On this page:
- What is the purpose of inspection visits?
- Before the inspection
- What happens during an inspection?
- Initial and renewal inspection visits
- Interim inspection visits
- What happens after the inspection visit?
The HFEA’s continuous monitoring cycle of licensed UK fertility centres involves a four year inspection cycle during which the majority of centres will receive a four year licence and be inspected once every two years.
More frequent inspections may be made when we have concerns about a centre’s compliance - particularly if we consider the safety of patients, embryos and gametes are at risk. In these circumstances, shorter licences may be issued by the Executive Licensing Panel / Licence Committee.
What is the purpose of inspection visits?
The purpose of an inspection is to:
- assess the extent to which centres comply with the Human Fertilisation and Embryology Act; licence conditions; directions and the provisions of the Code of Practice
- provide an independent and professional perspective on the running of the centre
- promote good practice so that centres can improve the quality of service they provide to patients and donors
- provide centres with a positive learning experience
- provide centres with the opportunity to feed back on their experience of the inspection process, in order to assist us to continually improve our procedures
- give patients reliable information about a centre’s compliance with statutory and other obligations, and about the quality and safety of licensed activities undertaken at that centre.
All inspections will be:
- evidence based, consistent, proportionate and open to scrutiny
- undertaken in a professional and courteous manner
- be focused on risk
- aim to add value for centres and service users.
Before the inspection
Before undertaking a routine inspection, we will notify the centre, in advance, of the process and procedures to be followed, so that the centre is clear what will be required of it, has an opportunity to prepare and to minimise potential disruption to licensed activities being undertaken.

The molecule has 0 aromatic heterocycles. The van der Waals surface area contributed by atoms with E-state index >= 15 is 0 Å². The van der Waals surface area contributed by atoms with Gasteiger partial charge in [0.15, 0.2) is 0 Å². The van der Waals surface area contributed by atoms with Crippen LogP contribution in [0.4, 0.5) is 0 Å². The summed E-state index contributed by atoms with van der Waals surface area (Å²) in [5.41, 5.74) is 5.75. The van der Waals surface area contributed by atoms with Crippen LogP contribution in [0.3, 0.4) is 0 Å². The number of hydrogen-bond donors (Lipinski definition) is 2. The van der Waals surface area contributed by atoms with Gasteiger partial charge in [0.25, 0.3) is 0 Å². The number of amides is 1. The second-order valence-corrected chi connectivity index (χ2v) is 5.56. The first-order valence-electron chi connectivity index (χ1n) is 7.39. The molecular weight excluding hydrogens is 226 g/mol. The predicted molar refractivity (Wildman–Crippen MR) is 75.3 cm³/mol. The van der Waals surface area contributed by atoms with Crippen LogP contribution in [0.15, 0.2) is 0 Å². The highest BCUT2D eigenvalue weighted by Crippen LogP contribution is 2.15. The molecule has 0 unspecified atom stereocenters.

The core assumption will be that centres wish to demonstrate compliance with the Act; licence conditions; directions and the Code of Practice. The onus is on centres to demonstrate compliance, not on inspectors to find fault.
What happens during an inspection?
During all inspection visits our focus will be on quality, practice and evaluation, with the protection of the embryo and patient experience foremost in our thinking. Most time will be spent on direct observation of practice and sampling of documentation and records.
The inspection team usually consists of two to four inspectors, depending on the size and services offered by the centre.
These inspectors are employed by the HFEA though we also have a panel of external advisors who occasionally form part of the inspection team.
These external advisors include:
- counsellors who work in licensed centres.
A list of our external advisors can be found in our annual report.
Initial and renewal inspection visits
During the inspection of new centres or centres applying to renew their licence, the inspection team evaluates:
- the premises and facilities
- laboratory processes
- the ability of the clinic to provide the services it offers
- the suitability of the person responsible and the staff providing the services.
Interim inspection visits
An interim inspection takes place mid way through the four year inspection cycle. During the interim inspection the inspection team evaluates:
- the action(s) taken by the centre in relation to areas of non-compliance identified either at the last inspection visit or through the continuous monitoring cycle
- compliance against the inspection themes (the Authority has decided that a number of areas of practice should be looked at all inspections. These are referred to as 'themes'. The themes are changed every two years.) Please see March 2012 Authority meeting and the associated papers.
Standard interim inspection agenda 2012 – 2014
Further to the article in May 2012’s Clinic Focus, unannounced inspection visits will be phased in, in 2012.
- Treatment and storage clinics due to have an interim inspection before the end of July 2012 will be provided with a date of inspection.
- Treatment and storage clinics due to have an inspection between August and October 2012 will receive five days’ notice of an inspection visit.
- Treatment and storage clinics due an inspection visit between November 2012 and March 2013, will not receive any notice.
To minimise the risk that clinics could be closed on the day chosen for inspection, clinics with low levels of activity, and those that provide basic partner treatments or only store gametes and/or embryos, will receive five days’ notice of an HFEA inspection visit.